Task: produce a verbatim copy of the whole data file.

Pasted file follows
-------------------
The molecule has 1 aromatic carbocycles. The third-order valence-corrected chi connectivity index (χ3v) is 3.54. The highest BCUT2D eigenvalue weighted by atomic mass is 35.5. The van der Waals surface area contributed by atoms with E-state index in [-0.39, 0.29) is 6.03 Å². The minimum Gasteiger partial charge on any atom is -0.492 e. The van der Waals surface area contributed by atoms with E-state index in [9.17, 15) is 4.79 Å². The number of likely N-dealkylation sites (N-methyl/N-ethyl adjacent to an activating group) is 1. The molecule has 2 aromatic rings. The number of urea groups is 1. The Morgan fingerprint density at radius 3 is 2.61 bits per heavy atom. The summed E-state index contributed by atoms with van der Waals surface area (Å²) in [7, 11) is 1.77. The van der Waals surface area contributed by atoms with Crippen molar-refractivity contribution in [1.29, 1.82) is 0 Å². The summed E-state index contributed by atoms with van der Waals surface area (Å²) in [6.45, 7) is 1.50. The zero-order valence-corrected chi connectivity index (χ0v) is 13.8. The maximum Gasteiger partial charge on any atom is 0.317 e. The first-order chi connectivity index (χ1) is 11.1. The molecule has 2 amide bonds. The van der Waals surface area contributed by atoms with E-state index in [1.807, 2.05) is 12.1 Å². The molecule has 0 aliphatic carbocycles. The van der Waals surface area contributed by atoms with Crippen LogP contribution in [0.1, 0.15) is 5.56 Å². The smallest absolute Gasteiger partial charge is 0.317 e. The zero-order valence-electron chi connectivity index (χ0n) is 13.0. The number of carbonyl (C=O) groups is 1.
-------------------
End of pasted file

The molecule has 1 aromatic carbocycles. The third-order valence-corrected chi connectivity index (χ3v) is 3.54. The highest BCUT2D eigenvalue weighted by atomic mass is 35.5. The van der Waals surface area contributed by atoms with E-state index in [-0.39, 0.29) is 6.03 Å². The minimum Gasteiger partial charge on any atom is -0.492 e. The van der Waals surface area contributed by atoms with E-state index in [9.17, 15) is 4.79 Å². The number of likely N-dealkylation sites (N-methyl/N-ethyl adjacent to an activating group) is 1. The molecule has 2 aromatic rings. The number of urea groups is 1. The Morgan fingerprint density at radius 3 is 2.61 bits per heavy atom. The summed E-state index contributed by atoms with van der Waals surface area (Å²) in [7, 11) is 1.77. The van der Waals surface area contributed by atoms with Crippen molar-refractivity contribution in [1.29, 1.82) is 0 Å². The summed E-state index contributed by atoms with van der Waals surface area (Å²) in [6.45, 7) is 1.50. The zero-order valence-corrected chi connectivity index (χ0v) is 13.8. The maximum Gasteiger partial charge on any atom is 0.317 e. The first-order chi connectivity index (χ1) is 11.1. The molecule has 2 amide bonds. The van der Waals surface area contributed by atoms with E-state index in [1.807, 2.05) is 12.1 Å². The molecule has 0 aliphatic carbocycles. The van der Waals surface area contributed by atoms with Crippen LogP contribution in [0.1, 0.15) is 5.56 Å². The smallest absolute Gasteiger partial charge is 0.317 e. The zero-order valence-electron chi connectivity index (χ0n) is 13.0. The number of carbonyl (C=O) groups is 1.